Captain Seth Keshel
13 Dec 2022
Lake v. Hobbs, et. al, is a 70-page legal masterpiece outlining brazen criminality that altered the outcomes of the Governor, Attorney General, Secretary of State, and U.S. Senate races in the state, and weakened the Republican majorities of both chambers. Her case begins, on page 2, by highlighting Rasmussen’s polling that shows 72% of Americans agreeing with Lake’s statement that the election was botched, and voters were disenfranchised.
Above, on page 2, Lake indicates the quantity of illegal votes far surpasses the margin between she and Hobbs. Not only that, but my analysis suggests roughly 246,628 too many votes were cast in 2022 based on historical turnout, suggesting a comparable amount of corruption as seen in the 2018 midterms. That means Mark Finchem, Abe Hamadeh, and Blake Masters should have all been winners and begun the process of restoring Arizona to greatness.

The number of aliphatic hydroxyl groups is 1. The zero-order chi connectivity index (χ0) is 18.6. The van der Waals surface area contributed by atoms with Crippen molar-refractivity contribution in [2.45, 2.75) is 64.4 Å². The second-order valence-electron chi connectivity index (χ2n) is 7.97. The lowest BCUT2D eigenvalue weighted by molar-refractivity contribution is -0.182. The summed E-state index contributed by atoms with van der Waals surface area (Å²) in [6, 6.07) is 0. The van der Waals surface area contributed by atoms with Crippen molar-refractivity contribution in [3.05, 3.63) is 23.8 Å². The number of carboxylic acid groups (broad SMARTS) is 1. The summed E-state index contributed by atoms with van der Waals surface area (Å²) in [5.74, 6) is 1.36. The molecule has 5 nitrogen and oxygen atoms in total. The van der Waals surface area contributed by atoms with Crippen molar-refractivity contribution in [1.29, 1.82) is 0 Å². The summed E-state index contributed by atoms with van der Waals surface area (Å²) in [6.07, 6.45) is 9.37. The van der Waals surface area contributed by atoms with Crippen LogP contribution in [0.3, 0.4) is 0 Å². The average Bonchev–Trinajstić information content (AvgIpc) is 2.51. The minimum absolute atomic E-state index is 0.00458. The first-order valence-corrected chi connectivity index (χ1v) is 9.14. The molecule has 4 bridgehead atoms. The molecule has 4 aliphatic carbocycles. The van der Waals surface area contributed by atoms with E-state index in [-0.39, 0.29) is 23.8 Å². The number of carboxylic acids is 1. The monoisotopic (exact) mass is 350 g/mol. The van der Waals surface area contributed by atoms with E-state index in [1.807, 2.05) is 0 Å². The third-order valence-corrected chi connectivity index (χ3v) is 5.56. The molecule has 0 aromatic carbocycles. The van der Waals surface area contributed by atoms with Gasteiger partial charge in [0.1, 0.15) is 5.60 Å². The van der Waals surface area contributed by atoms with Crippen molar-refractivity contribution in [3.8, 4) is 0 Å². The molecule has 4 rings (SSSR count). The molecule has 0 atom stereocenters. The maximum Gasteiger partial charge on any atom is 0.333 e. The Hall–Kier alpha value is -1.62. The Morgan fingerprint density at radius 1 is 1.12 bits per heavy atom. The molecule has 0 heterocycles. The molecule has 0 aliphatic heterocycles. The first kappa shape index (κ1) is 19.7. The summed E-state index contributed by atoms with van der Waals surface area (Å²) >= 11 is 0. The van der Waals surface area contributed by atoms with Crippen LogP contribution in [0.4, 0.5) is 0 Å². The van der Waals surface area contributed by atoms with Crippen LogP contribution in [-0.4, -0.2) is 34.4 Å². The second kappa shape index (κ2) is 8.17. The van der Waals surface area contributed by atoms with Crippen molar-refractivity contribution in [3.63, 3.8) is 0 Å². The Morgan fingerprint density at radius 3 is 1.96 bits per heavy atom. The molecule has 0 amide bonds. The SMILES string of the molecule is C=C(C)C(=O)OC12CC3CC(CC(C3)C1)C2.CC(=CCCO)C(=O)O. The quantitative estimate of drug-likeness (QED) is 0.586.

Page 2 concludes with what I consider to be the most lethal legal bullet, the disenfranchisement of obvious Republican voters on election day, citing 59% of vote centers experiencing failures in electronic equipment. Imagine a scenario in which a Republican in Pennsylvania tried to declare victory when 20% of core Philadelphia was not able to vote due to issues at the vote centers. It would never fly, and everyone knows it. At the beginning of Page 3, Lake cites Findley v. Sorenson, in that errors in the canvass of an election may void the election entirely.
Above, on page 3, Lake’s case correctly declares the American election crisis is a crisis of transparency, which counts the judiciary as its only hope for remediation. Hobbs is properly described as a corrupt bureaucrat guilty of colluding with Maricopa County’s own corrupt bureaucrats to destroy the vote in Arizona.